The Rugby Community Safety Partnership has two awards for individuals who have made an outstanding contribution to community safety in Rugby.
Cecilia (Cec) Whittlesea, an outreach worker with CSWP Connexions, and Bob Reeve, on behalf of the Ascension Trust and the Rugby Street Pastors, are the latest recipients of the Be Safe Feel Safe community awards.
Cec received her award for her work with the Community Safety Partnership, the Youth Justive Service and CSWP Connexions, at Hill Street youth and community centre, and in the community. She works with young people who voluntarily join the project and set themselves targets to overcome any disabilities or disadvantage that may prevent them achieving educational or employment goals. Cec has worked with young people in Rugby since 1991.
Bob accepted his award on behalf of the Ascension Trust, the organisation behind Rugby’s Street Pastors. The Street Pastors first took to the streets of Rugby in 2010, and have been present in the town centre on every Friday night since, from 10pm to 4am. More recently the Pastors have extended their patrols to cover Saturday nights as well. The Street Pastors are a neutral, friendly presence in the town centre, making sure that a fun night out ends safely for everyone. In one notable case their caring, swift and professional approach kept one reveller alive.
Rugby Borough Councillor Derek Poole, Chairman of the Rugby Community Safety Partnership, said: “There is a tremendous amount of hard work going in to keep Rugby’s communities safe, and I’m pleased to be able to recognise outstanding contributions made by both staff and volunteers.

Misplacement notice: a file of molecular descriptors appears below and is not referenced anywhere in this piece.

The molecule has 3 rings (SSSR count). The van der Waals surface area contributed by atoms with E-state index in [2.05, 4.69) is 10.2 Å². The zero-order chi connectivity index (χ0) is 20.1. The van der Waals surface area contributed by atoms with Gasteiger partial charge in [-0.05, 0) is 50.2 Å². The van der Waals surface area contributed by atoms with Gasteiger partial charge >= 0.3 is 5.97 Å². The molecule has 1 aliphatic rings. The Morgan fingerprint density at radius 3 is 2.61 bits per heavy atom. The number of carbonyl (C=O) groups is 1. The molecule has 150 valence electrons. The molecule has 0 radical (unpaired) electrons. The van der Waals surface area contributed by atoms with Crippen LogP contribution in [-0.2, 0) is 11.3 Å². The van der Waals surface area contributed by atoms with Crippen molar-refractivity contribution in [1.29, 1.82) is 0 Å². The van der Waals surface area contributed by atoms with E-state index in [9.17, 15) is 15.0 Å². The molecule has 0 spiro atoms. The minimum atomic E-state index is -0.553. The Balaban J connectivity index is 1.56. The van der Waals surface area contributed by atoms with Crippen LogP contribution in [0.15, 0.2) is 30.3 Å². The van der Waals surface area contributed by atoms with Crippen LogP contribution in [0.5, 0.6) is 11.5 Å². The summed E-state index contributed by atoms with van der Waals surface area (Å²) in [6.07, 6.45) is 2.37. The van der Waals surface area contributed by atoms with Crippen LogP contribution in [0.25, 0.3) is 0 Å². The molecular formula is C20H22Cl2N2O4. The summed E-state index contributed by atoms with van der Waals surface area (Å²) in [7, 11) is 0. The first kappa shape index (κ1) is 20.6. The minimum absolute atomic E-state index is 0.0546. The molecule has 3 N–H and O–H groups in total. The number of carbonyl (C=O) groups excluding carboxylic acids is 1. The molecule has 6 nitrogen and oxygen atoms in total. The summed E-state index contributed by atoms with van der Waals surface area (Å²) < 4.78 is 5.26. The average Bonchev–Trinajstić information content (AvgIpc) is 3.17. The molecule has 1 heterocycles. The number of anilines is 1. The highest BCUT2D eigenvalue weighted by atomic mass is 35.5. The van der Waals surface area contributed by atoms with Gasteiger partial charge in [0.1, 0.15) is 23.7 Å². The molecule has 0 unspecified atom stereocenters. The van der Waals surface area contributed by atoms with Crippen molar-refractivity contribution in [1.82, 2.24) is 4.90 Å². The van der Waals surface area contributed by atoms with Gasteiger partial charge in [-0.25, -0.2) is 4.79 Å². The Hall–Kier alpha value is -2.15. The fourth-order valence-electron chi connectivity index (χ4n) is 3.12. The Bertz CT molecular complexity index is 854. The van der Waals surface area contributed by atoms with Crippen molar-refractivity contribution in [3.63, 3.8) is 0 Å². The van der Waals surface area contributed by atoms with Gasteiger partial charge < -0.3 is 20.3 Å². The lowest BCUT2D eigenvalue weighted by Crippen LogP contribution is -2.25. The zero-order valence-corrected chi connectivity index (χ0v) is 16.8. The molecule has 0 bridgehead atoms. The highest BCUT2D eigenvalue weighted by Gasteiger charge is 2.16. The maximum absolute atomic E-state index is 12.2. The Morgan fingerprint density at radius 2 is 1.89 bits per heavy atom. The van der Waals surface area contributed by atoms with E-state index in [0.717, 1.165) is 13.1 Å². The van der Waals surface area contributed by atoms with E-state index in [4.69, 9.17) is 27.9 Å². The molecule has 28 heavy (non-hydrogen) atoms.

“I’m proud to live in a borough where people like Cec and Bob, and all of the Street Pastors and Ascension Trust volunteers, put so much effort into making Rugby a better place to live.
“They’re deserving winners of these Be Safe Feel Safe awards.”
Cec said: “I feel very privileged to receive this award on behalf of all of the young people who have been such an inspiration to me and who have overcome major obstacles in their lives. Key to the success of the project has been the involvement of young people as Peer Mentors, who work voluntarily with me, and the encouragement and support of the Community Safety Partnership and the Youth Justice Service.”
Bob said: “Being a Street Pastor is all about caring, listening and helping the community - it’s the church getting out onto the streets at night, and showing their concern for the community.”